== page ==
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Discussion Starter #1
Has anyone tried this JL Audio or Dayton shallow sub before? I'm pretty limited to my choices as I only have 200 watts at 2-ohms. I'm aiming for good transient response and favor tight articulate bass. I do not want something slow sounding that will interfere with the front stage. I was thinking about an Audiomobile Evo 10 D4, but they are rated at 500 watts RMS, so I'm assuming my amp will not be able to hang?

JL Audio 10TW1-2
Sensitivity 82.5 dB at 1 watt
Frequency Response 26 - 200 Hz
Max RMS Power Handling 300
Peak Power Handling (Watts) 600

Dayton Audio LS10-44 10" Low Profile Subwoofer Dual 4 Ohm
Nominal Diameter10"
Power Handling (RMS)250 Watts
Power Handling (max)500 Watts
Impedance4+4 ohms
Frequency Response30 to 300
HzSensitivity86.5 dB 2.83V/1m
Voice Coil Diameter2"
 

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Both are from decent brands Model them up and see what the response looks like in the space you have available.
 

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Of those two, I'd go with the LS10-44. It models better in a small sealed enclosure, and is more efficient. And while it isn't a low inductance woofer (5.25mH), I can't imagine it being any worse than the JL with the huge voicecoil. I would also consider the RSS265HO-44 if you can make that work.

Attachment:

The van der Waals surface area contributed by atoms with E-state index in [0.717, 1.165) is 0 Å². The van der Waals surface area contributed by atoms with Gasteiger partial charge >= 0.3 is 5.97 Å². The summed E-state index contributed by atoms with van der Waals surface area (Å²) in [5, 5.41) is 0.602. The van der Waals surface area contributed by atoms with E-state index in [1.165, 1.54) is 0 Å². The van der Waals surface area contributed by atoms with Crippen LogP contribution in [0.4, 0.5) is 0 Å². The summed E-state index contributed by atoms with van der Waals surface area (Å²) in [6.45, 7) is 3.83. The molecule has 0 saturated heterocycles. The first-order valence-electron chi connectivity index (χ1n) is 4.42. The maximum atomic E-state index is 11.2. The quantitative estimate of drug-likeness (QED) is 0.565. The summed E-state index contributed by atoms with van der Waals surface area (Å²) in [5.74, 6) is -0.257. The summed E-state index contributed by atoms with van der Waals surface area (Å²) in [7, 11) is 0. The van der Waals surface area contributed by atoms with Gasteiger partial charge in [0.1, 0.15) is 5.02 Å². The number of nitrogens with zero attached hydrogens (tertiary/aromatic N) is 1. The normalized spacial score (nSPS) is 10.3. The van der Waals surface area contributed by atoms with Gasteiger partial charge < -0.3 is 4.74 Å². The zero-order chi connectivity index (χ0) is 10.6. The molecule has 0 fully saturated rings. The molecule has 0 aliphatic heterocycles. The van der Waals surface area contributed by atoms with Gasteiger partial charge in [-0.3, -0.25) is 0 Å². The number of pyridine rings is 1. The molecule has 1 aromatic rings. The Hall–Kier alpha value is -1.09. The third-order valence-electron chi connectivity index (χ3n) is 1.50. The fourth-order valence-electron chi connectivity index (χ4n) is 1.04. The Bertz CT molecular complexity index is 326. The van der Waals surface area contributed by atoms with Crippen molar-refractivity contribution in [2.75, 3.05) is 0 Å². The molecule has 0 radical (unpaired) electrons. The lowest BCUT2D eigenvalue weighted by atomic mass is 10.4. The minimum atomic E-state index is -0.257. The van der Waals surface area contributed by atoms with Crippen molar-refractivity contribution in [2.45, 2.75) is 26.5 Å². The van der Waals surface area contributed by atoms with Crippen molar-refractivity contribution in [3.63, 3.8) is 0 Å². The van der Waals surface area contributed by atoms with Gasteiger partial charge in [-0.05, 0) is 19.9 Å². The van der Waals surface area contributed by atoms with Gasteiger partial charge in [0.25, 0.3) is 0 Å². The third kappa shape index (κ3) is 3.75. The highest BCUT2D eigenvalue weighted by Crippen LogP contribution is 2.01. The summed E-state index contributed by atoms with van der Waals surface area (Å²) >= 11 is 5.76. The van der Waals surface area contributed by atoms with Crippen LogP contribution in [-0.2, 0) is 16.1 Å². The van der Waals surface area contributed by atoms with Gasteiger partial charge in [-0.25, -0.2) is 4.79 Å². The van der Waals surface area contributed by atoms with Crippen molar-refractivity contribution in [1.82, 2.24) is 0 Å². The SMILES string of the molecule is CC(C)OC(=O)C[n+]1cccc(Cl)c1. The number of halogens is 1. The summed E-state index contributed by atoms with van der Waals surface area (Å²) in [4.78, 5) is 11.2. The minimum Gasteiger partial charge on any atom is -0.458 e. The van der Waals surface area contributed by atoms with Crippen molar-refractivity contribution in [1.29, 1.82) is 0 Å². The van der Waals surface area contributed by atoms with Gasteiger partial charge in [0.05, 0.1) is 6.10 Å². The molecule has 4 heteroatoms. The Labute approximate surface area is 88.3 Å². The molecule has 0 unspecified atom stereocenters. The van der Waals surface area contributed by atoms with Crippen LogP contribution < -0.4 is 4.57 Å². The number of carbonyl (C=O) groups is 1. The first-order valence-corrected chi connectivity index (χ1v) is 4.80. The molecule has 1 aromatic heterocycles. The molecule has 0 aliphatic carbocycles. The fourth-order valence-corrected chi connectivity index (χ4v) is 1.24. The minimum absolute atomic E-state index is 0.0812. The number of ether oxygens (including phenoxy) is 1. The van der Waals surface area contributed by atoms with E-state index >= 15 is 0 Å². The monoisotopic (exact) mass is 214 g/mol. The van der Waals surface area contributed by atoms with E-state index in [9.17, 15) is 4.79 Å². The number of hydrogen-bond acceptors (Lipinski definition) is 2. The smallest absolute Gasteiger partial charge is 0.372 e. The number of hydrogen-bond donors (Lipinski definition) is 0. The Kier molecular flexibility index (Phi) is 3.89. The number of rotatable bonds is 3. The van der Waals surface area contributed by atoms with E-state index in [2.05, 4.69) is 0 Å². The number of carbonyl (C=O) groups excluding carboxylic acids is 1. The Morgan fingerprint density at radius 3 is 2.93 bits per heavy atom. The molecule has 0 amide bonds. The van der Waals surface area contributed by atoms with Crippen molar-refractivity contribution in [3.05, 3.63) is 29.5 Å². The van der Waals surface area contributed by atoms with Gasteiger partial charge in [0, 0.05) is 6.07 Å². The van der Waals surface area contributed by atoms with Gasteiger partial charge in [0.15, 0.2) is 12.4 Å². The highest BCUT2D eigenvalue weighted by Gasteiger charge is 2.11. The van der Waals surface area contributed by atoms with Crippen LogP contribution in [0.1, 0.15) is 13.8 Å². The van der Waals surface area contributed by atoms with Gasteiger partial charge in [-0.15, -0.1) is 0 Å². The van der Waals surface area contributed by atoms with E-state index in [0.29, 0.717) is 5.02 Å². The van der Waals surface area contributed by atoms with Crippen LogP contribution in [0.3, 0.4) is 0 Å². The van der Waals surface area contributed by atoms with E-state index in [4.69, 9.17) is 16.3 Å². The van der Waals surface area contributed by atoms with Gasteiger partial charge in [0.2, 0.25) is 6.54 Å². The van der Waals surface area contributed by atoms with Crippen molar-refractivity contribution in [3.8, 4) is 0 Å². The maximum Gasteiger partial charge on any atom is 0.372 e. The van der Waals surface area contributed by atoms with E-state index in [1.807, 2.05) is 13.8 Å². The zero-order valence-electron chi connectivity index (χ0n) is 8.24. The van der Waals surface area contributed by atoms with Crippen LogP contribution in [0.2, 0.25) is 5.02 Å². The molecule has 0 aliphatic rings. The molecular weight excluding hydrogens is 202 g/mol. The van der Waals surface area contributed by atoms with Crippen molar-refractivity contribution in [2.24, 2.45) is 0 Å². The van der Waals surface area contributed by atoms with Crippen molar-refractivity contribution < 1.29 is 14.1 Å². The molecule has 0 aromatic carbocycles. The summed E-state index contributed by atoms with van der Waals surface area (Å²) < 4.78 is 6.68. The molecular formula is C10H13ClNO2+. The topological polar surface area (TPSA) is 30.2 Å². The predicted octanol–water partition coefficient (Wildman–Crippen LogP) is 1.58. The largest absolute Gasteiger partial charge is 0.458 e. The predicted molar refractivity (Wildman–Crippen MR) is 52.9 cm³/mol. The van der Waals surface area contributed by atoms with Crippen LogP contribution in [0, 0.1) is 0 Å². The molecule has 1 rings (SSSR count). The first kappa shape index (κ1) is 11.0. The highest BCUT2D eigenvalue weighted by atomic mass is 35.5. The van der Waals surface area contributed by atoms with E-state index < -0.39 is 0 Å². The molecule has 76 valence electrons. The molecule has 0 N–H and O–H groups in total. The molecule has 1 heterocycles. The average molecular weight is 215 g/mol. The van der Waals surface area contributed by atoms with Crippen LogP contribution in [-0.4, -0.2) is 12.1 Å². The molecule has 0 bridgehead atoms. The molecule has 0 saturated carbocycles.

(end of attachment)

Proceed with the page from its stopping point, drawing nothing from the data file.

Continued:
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Discussion Starter #5
Of those two, I'd go with the LS10-44. It models better in a small sealed enclosure, and is more efficient. And while it isn't a low inductance woofer (5.25mH), I can't imagine it being any worse than the JL with the huge voicecoil. I would also consider the RSS265HO-44 if you can make that work.
Thanks for the detailed graphs, it seems like the Dayton would work well. Does anyone have any first hand experience with this Dayton sub?
 

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I installed the Dayton LS10-44 in the passenger foot well of my Mercedes C230. It is in a 18liter sealed fiberglass enclosure. It is being fed by a Alpine PDX-M6 subwoofer amplifier. It hits hard and goes down low. I have it LP at [email protected]/oct. It does not impact the leg room at all. It is sunk as far back as it would go.
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Discussion Starter #7
I installed the Dayton LS10-44 in the passenger foot well of my Mercedes C230. It is in a 18liter sealed fiberglass enclosure. It is being fed by a Alpine PDX-M6 subwoofer amplifier. It hits hard and goes down low. I have it LP at [email protected]/oct. It does not impact the leg room at all. It is sunk as far back as it would go.
You are sending 600 watts to the Dayton. Do you think 200 watts is enough to make them hit hard enough?
 

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I just came in here to post that Gary was running this very sub setup. Looks like he beat me to the punch!
 

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have any of you compared or heard the jl 10" shallow sub compared to this dayton?
 

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You are sending 600 watts to the Dayton. Do you think 200 watts is enough to make them hit hard enough?
Depends on how loud you want it. Not sure how much of that 600 watts I am using on regular listening.
rton20s would know more about the sensitivity specs than me. At $125 though, it is a very good buy.
It replaced 2 Morel Ultimo 10's on the rear deck with a PDX M12 on them. I would never go back.
Putting the sub up front was one of the best moves I have made with my system, hands down.